Special Feature: Exploring the Relationship Between Media and Adolescent Health

Media influences photomontage

Adolescents live in a media-rich environment, with unprecedented exposure to content—including television, movies, music, games, advertising, and Internet websites—that fits in a pocket. Through a series of innovative studies, RAND Health is helping parents, practitioners, and policymakers better understand the positive and negative effects of traditional media on adolescent health and well-being and the evolving role that new media play in adolescents’ daily lives.

Research Findings

Television—Bad Example or Good Role Model?

The average American teenager watches three hours of television a day. Typical teen fare contains heavy doses of sexual content, from touching, kissing, jokes, and innuendo to conversations about sexual activity and portrayals of intercourse. RAND studies found that watching sex on television influences teens’ sexual behavior.

Teens who watch a lot of television with sexual content are more likely to have sexual intercourse in the following year. Shows in which characters just talk about sex affect teens just as much as shows that actually depict sexual activity. Among teens having sex, the proportion likely to become pregnant or be responsible for a pregnancy in their teen years is higher for those frequently exposed to sexual content on TV. In contrast, shows with content about contraception and pregnancy can demonstrate the risks and consequences of sex—and can also foster beneficial dialogue between teens and parents.

Further Reading

Adverse Effects of Degrading Sexual Lyrics

Music also holds powerful sway over adolescents. Teens who most often listened to artists whose lyrics include portrayals of sex that are degrading to men and women were more likely to have sex at a young age. Lyrics including content that was sexual but not degrading weren’t associated with earlier sex.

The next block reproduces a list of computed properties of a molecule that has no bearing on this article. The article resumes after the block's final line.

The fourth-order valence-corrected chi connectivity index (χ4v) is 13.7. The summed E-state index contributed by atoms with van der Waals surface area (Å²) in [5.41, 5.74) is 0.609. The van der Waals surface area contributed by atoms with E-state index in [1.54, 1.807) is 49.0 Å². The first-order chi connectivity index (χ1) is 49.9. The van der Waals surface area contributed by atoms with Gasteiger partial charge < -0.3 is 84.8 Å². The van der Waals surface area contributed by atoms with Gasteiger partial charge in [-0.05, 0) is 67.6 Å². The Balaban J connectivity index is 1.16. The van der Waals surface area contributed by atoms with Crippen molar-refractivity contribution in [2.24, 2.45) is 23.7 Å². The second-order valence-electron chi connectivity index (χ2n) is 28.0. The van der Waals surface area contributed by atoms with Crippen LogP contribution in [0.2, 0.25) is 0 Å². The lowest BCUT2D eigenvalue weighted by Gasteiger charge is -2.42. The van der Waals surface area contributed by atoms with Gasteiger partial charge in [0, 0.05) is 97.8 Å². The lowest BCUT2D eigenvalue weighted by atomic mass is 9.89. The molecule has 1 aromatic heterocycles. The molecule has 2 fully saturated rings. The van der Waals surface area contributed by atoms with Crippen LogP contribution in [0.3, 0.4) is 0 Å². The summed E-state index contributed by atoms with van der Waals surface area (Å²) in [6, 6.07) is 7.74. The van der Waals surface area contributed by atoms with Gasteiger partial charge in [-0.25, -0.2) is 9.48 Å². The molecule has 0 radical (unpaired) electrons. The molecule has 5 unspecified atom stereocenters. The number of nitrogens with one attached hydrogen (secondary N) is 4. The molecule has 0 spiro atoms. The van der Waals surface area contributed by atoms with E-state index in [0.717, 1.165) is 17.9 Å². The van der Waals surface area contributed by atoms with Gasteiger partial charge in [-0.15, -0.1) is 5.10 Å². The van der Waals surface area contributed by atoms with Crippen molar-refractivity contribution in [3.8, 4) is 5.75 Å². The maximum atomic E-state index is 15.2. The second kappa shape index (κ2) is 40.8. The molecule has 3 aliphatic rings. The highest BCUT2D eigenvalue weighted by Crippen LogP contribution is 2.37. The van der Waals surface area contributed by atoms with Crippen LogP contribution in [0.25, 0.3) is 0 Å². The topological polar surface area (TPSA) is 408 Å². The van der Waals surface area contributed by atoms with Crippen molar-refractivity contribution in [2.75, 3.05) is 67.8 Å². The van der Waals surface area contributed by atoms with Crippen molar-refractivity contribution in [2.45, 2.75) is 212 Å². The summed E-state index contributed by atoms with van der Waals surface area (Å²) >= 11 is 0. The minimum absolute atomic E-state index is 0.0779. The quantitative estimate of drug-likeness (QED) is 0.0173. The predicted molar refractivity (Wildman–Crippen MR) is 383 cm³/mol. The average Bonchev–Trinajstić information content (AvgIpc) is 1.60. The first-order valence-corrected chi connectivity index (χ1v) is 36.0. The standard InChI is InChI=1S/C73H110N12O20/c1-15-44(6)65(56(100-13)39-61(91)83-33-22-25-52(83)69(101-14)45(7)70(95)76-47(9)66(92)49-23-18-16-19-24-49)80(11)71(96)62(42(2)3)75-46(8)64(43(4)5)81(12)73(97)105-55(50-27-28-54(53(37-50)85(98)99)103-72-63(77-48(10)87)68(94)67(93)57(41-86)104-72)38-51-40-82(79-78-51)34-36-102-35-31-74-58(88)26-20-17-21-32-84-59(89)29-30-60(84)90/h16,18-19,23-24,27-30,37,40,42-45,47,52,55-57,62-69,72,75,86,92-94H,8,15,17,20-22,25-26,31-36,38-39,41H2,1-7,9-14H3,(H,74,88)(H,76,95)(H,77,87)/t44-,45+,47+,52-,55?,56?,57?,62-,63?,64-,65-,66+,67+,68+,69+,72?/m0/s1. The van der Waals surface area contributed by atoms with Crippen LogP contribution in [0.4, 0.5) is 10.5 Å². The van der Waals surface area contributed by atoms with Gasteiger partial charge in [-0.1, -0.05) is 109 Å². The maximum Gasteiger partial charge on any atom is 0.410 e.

Further Reading

The Power of Advertising

RAND surveys of youth found that, as early as 4th grade, children were well versed in alcohol brands and ads. TV advertising of alcohol reaches large numbers of youth, and presages their behavior: For example, viewing of TV alcohol ads by 6th graders was linked to a higher risk of drinking by grade 7. The combined influence of multiple forms of marketing (e.g., in-store promotions, owning promotional items) also predicted an increased risk of subsequent drinking.

Further Reading

What About New Media?

New media (e.g., the Internet and social media such as Facebook and Twitter) embody the potential for on-demand access to content any time, anywhere, on any digital device, as well as interactive user feedback, creative participation, and community formation around the media content. Currently, new media remain less pervasive than traditional forms, especially television and music, in part because digital platforms have extended the reach of traditional media. But the balance is shifting, and studies to date indicate that new media are already influencing teens’ sexual attitudes and behavior, both positively and negatively. RAND Health experts are actively pursuing a research agenda in this rapidly evolving media landscape, identifying potential links between media content and adolescent health behavior, exploring ways to harness new media’s power to promote health, and developing programs to give parents the skills they need to effectively channel their children’s media use.

Further Reading